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Discussion on: How can We implement Data Structures and Algorithms in Backend Frameworks to reach O(log(n)) Run Time ?

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rhymes profile image
rhymes

Database pagination is an abstraction on the traversing a data structure, in this case it's done inside the database but you can create a paginator on an array for example. Pagination means dividing the results in "pages" of the same size and using an offset to move the cursor.

DBMSs are very complex structures, I'm quite sure they don't use a single data structure, but many. If you really want to dig in the insides of a DMBS you could start with an overview of how one of them phisically stores data: Introduction to PostgreSQL physical storage

A cache in a real word application is not very different from the concept of cache in general. The purpose of a cache is to be a temporary store of information that is expensive to compute. You have caches in the CPU, you have caches in the database, you can have caches in your program, you can have caching at the HTTP level. They all do, in different ways, the same thing: return data instead of going to the source to recompute it.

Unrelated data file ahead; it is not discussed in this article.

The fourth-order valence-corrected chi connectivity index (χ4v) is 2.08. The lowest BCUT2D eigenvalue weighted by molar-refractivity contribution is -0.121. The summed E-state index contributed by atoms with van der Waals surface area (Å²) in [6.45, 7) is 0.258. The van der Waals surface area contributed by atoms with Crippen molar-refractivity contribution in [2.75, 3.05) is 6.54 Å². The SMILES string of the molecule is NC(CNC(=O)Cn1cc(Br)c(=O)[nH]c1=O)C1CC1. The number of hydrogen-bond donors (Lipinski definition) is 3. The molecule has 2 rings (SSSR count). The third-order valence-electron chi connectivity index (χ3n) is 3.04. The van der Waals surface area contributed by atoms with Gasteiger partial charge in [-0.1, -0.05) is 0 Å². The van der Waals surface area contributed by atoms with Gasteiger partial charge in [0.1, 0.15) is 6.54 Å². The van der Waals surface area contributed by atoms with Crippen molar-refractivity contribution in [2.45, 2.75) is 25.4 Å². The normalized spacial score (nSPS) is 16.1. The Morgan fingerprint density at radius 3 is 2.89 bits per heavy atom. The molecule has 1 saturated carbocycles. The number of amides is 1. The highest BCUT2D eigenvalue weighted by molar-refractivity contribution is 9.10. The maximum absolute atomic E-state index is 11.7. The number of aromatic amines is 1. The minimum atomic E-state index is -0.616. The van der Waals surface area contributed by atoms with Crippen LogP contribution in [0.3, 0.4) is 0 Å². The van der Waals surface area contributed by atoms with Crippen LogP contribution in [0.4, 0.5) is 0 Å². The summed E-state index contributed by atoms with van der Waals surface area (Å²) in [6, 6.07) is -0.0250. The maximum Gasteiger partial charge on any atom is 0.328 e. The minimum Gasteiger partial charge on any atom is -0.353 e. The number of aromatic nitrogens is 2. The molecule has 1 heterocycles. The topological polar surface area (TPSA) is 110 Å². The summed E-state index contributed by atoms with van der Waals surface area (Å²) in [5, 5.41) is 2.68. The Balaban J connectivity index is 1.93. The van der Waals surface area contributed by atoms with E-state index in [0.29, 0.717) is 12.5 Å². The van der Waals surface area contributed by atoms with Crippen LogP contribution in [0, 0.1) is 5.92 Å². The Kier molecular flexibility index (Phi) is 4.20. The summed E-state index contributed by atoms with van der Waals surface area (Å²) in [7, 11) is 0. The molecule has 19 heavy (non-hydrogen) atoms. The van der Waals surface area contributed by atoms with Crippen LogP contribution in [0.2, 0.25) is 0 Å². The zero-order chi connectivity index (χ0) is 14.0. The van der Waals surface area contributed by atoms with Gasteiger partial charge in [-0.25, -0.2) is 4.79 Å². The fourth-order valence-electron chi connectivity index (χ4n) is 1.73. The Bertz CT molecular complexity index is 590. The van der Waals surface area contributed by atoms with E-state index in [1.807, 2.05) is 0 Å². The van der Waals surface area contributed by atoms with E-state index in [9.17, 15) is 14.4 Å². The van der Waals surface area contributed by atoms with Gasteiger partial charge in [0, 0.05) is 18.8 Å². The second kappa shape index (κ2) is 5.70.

Browsers have caches too, some sites employ offline caching so to be partially usable even without connection.

Anyway I didn't say you don't need to know about data structures and algorithms, you do. I'm saying there's no point into replicating the functionality of the database in your code. The reason why companies ask them of you is because they are useful in designing programs and algorithms. It's just that they might not in your particular example: extracting data from the database in Django.

Still, you need to know in general how a database works and yes, sometimes, about caching too.

Good luck with your learning!

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oathkeeper profile image
Divyesh Parmar Author

THank you man! THanks a ton